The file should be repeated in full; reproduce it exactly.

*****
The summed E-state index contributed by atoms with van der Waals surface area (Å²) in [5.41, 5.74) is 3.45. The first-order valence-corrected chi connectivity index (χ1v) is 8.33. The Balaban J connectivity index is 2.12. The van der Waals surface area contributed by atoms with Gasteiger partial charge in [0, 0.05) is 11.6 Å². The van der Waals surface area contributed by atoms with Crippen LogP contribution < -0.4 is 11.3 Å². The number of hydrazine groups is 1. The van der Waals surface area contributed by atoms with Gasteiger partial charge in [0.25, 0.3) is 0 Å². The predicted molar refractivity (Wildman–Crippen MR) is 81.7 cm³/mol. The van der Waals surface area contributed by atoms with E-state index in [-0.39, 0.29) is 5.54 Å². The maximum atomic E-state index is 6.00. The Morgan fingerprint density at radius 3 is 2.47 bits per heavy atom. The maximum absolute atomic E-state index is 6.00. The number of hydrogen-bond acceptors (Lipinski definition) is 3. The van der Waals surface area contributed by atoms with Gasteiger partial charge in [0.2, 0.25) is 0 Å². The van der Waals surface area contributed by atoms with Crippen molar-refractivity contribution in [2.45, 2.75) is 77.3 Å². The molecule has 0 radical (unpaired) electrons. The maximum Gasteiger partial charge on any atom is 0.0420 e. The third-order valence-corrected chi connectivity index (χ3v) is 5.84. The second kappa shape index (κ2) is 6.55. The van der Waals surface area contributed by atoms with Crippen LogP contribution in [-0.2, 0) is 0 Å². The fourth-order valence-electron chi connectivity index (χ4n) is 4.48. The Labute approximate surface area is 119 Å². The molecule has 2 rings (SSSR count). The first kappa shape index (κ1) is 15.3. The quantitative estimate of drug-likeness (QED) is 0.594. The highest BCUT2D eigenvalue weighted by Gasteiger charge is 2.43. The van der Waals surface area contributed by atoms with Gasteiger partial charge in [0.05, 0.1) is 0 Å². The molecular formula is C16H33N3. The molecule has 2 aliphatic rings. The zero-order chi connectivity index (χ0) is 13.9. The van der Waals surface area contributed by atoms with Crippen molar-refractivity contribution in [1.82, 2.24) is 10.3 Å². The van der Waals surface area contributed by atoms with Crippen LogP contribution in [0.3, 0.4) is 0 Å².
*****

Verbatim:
The summed E-state index contributed by atoms with van der Waals surface area (Å²) in [5.41, 5.74) is 3.45. The first-order valence-corrected chi connectivity index (χ1v) is 8.33. The Balaban J connectivity index is 2.12. The van der Waals surface area contributed by atoms with Gasteiger partial charge in [0, 0.05) is 11.6 Å². The van der Waals surface area contributed by atoms with Crippen LogP contribution < -0.4 is 11.3 Å². The number of hydrazine groups is 1. The van der Waals surface area contributed by atoms with Gasteiger partial charge in [0.25, 0.3) is 0 Å². The predicted molar refractivity (Wildman–Crippen MR) is 81.7 cm³/mol. The van der Waals surface area contributed by atoms with E-state index in [-0.39, 0.29) is 5.54 Å². The maximum atomic E-state index is 6.00. The Morgan fingerprint density at radius 3 is 2.47 bits per heavy atom. The maximum absolute atomic E-state index is 6.00. The number of hydrogen-bond acceptors (Lipinski definition) is 3. The van der Waals surface area contributed by atoms with Gasteiger partial charge in [0.2, 0.25) is 0 Å². The van der Waals surface area contributed by atoms with Crippen molar-refractivity contribution in [2.45, 2.75) is 77.3 Å². The molecule has 0 radical (unpaired) electrons. The maximum Gasteiger partial charge on any atom is 0.0420 e. The third-order valence-corrected chi connectivity index (χ3v) is 5.84. The second kappa shape index (κ2) is 6.55. The van der Waals surface area contributed by atoms with Crippen LogP contribution in [-0.2, 0) is 0 Å². The fourth-order valence-electron chi connectivity index (χ4n) is 4.48. The Labute approximate surface area is 119 Å². The molecule has 2 rings (SSSR count). The first kappa shape index (κ1) is 15.3. The quantitative estimate of drug-likeness (QED) is 0.594. The highest BCUT2D eigenvalue weighted by Gasteiger charge is 2.43. The van der Waals surface area contributed by atoms with Gasteiger partial charge in [0.05, 0.1) is 0 Å². The molecular formula is C16H33N3. The molecule has 2 aliphatic rings. The zero-order chi connectivity index (χ0) is 13.9. The van der Waals surface area contributed by atoms with Crippen molar-refractivity contribution in [1.82, 2.24) is 10.3 Å². The van der Waals surface area contributed by atoms with Crippen LogP contribution in [0.3, 0.4) is 0 Å².